Tuesday, March 18, 2014
A Brilliant Start To A Literary Career - Review of "All That Is Solid Melts Into Air" by Darragh McKeon
Darragh McKeon is destined to become a household name in the literary world. His inaugural novel, "All That Is Solid Melts Into Air," is a stunning achievement. It is profoundly moving and deeply insightful, using a variety of metaphors to tell the story of the dissolving of the Soviet Union and what it meant to a sampling of citizens in Kiev, Minsk, Moscow and Chernobyl.
The title of the book is derived from a quotation by Karl Marx in the Communist Manifesto. The author's intentions for this story become clear, even from the additional opening epigram in which he quotes H.G. Wells: "To my mind, radioactivity is a real disease of matter. Moreover, it is a contagious disease. It spreads. You bring those debased and crumbling atoms near others and those too presently catch the trick of swinging themselves out of coherent existence. It is in matter exactly what the decay of our old culture is in society, a loss of traditions and distinctions and assured reactions."
The author expands on this metaphor of the crumbling Soviet Union being a sort of radioactive isotope as he tells the stories of individuals and families impacted by the meltdown at Chernobyl. We watch families forcibly pulled from their homes near Pripyat, we see them separated from each other and rejected in Minsk as dangerous "glow works." We watch their deterioration from radiation poisoning. We also learn other aspects of the story through the eyes of Grigory, a surgeon who was drafted into providing emergency medical care at Chernobyl. We feel his frustration at the myopic Party officials unwilling to listen to his warnings about the effects of radiation. In the end, he dies as much from heartache and frustration as he does from the effects of the excessive dosage of radiation his body was subjected to as he strove to save countless lives in the contamination zone.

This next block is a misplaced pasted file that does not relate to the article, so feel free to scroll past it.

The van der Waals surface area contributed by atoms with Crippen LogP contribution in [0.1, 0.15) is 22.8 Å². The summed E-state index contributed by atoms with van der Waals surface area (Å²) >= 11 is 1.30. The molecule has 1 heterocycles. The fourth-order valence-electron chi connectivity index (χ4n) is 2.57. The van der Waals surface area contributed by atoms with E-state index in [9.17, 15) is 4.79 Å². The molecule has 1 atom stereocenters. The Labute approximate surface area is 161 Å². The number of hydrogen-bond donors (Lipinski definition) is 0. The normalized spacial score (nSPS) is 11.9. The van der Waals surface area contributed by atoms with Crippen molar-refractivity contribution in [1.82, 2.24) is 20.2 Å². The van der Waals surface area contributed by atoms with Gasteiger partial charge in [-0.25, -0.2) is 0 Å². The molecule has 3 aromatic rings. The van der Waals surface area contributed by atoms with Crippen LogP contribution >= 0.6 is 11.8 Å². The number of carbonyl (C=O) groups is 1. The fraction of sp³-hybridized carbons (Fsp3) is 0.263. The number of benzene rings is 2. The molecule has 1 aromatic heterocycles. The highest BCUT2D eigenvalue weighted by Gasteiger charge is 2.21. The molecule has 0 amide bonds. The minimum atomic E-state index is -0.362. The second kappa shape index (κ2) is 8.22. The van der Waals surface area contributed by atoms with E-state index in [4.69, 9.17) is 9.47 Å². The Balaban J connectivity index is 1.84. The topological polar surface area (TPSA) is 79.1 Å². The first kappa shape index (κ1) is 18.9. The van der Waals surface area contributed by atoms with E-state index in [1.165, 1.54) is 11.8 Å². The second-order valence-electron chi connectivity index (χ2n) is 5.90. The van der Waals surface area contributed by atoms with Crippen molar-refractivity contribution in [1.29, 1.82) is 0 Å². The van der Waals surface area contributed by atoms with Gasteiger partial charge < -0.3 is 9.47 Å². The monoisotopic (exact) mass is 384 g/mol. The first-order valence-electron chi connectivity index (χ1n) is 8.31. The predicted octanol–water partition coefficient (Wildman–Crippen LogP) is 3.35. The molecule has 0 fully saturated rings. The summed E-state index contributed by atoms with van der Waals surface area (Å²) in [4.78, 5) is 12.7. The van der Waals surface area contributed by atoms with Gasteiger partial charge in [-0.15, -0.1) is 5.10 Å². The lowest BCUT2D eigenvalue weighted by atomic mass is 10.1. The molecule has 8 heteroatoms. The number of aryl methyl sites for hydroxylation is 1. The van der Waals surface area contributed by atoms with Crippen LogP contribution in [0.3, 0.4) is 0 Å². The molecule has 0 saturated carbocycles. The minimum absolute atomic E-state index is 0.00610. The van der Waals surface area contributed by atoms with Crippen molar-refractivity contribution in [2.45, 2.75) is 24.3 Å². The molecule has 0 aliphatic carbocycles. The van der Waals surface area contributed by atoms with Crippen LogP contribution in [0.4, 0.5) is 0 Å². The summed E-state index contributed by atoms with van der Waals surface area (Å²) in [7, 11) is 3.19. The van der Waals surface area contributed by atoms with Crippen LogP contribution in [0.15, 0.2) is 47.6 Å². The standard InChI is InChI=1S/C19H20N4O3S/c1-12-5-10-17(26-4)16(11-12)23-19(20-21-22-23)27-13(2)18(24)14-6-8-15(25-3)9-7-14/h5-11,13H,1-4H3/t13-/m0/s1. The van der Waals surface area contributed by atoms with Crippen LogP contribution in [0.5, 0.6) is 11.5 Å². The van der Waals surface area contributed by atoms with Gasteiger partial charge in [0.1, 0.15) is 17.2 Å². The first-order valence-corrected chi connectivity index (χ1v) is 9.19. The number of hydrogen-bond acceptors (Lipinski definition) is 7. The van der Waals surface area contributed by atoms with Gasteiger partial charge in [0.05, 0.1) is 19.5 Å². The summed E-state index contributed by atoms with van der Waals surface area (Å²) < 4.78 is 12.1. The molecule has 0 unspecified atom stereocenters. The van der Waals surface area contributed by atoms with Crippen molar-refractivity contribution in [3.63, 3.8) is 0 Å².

McKeon also weaves into the narrative an ultimately uplifting tale of a young pianist, Yevgeni. As a nine year old, he was bullied and harassed by classmates. A delicate finger was broken by the bullies, and he was treated by Doctor Grigory, thus tying together two strands of this epic tale. He ultimately triumphs, wins a spot in the Conservatory and grows to become a world class concert pianist. His story stands as another metaphor for the struggle that gifted artists have always undergone at the hands of tyrannical and oppressive regimes. The young bullies and petty criminals they emulate stand as strikingly appropriate embodiment of the bullying aparatchiki and Party officials that served as toxic isotopes for so many years.
This book hit close to home for me. In the early 1990s, I traveled to Chernobyl as part of a UN fact-finding team looking at long term effects of radiation on the health of the people around Kiev. I saw with my own eyes the global and personal devastation. I observed the lingering cluelessness of the government officials trying to explain away the "small problem" that occurred at Chernobyl. I sat at the bedside of patients suffering from thyroid tumors and leukemia.
In the course of telling a very compelling set of stories, Mr. McKeon has ensured that the "half life" of the effects of Chernobyl and of the obscurantist policies of the former Soviet officials remains visible to the reading public.
One quotation midway through the narrative seems to perfectly encapsulate the author's reasons for writing this book: "Sometimes I hear these words, 'glasnost,' 'perestroika,' and they sound to me like the final breaths of an empire." (p. 255)
In reading this book, I heard the final labored breaths of an empire, but also the initial hearty exhalations of a new literary breeze sweeping the landscape. McKeon will be with us for some time radiating truth and illuminating humanity.